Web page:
No backyard barbecue or camping trip is really complete without a fire to cap off the night. But the biggest drawback to roasting s’mores or having a chat around the fire is smoke in your face, and the way you still smell like smoke hours after the fire has burnt itself out. Enter Solo Stove, a fire pit that claims to be nearly smoke-free, and the answer to this exact problem. We got our hands on Solo Stove’s largest fire pit, Yukon, to see for ourselves just how smokeless this fire pit really is.
Solo Stove’s largest fire pit, designed to give you a smoke-free fire.
We tested out Yukon which proved to burn roaring hot, and create a nearly smoke-free fire pit experience.
It’s likely you’ve already come across these attractive, stainless steel fire pits on social media or in a friend’s backyard. While the look of a Solo Stove definitely sets it apart from most other backyard fire pits, the company claims that its 360-degree Airflow Design is what really makes a Solo Stove stand out.
Solo Stove fire pits are made of double-walled stainless steel. Air is pushed in through the bottom of the drum and also through the top vent holes to add a bountiful amount of oxygen into the fire. The air at the top of the fire pit creates a “secondary burn” and allows the Solo Stove to get incredibly hot while letting off much less smoke than competing fire pits. This also means that any wood you burn will reduce itself down to nearly nothing — just a small pile of ash and debris — making cleanup a fairly easy process. When your fire has gone out and your Solo Stove is cooled down, you simply turn it upside down to empty it out. The airflow design is what makes a Solo Stove a Solo Stove.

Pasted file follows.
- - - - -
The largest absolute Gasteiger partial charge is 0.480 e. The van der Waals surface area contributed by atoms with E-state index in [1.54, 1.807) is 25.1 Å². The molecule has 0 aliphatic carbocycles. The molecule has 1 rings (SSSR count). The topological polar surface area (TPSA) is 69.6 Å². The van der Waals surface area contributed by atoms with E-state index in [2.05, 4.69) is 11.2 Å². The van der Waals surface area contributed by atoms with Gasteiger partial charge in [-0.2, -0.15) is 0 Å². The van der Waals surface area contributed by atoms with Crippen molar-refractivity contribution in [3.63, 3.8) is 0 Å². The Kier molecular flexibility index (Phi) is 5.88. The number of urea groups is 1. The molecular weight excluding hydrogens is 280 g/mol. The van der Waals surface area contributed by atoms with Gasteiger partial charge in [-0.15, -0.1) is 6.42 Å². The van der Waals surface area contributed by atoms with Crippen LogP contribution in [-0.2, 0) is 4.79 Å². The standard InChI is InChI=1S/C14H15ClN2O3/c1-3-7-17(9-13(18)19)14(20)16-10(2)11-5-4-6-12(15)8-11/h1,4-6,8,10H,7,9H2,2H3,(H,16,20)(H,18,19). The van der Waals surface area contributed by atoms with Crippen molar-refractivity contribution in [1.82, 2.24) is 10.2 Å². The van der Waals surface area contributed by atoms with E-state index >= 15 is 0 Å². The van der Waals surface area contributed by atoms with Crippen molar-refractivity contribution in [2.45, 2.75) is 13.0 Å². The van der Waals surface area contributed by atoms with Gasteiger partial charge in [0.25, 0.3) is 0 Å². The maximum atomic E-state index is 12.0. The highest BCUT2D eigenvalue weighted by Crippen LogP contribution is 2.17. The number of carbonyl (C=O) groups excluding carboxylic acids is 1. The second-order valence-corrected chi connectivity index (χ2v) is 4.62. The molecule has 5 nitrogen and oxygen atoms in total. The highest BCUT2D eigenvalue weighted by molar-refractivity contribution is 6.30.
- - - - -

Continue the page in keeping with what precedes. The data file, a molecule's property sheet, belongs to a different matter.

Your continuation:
A new Solo Stove Yukon fire pit.
Solo Stove started back in 2011 with backpacking and camping wood-burning stoves. It sells three fire pits — Ranger ($199.99), Bonfire ($254.99) and Yukon ($449.99), which range from 15 inches in diameter to 27 inches. Both Ranger and Bonfire are portable fire pits due to their smaller size and come with nylon carrying cases. With Yukon, currently the largest fire pit the brand sells, Solo Stove has gotten into the backyard fire pit market.
The 27-inch Yukon Solo Stove fire pit arrived in a single, large box. And much to our delight, it requires zero assembly after unboxing. We were immediately impressed with the low-profile, simple design of the Solo Stove. In addition to the Yukon itself, we opted for the full Backyard Bundle. This includes the fire pit, a stand to protect whatever is underneath, a shield to trap any sparks coming off the flame and a protective cover for when your Solo Stove isn’t in use.
Solo Stove recommends using a stand under the fire pit when using it on certain surfaces like composite decking and wood. Because fires inside a Solo Stove are roaring hot, we felt safest using both the stand and shield during testing. Depending on which fire pit you purchase, you can get a stand for $39.99 to $69.99 and a shield for $99.99 to $199.99.
A Solo Stove Yukon fire pit and stand.
To get the fire started, we lit four pieces of kindling and then added on logs. The directions state that it’s important not to overfill the fire pit with too much wood so that the flames stay contained within the drum and between the top and bottom air vents.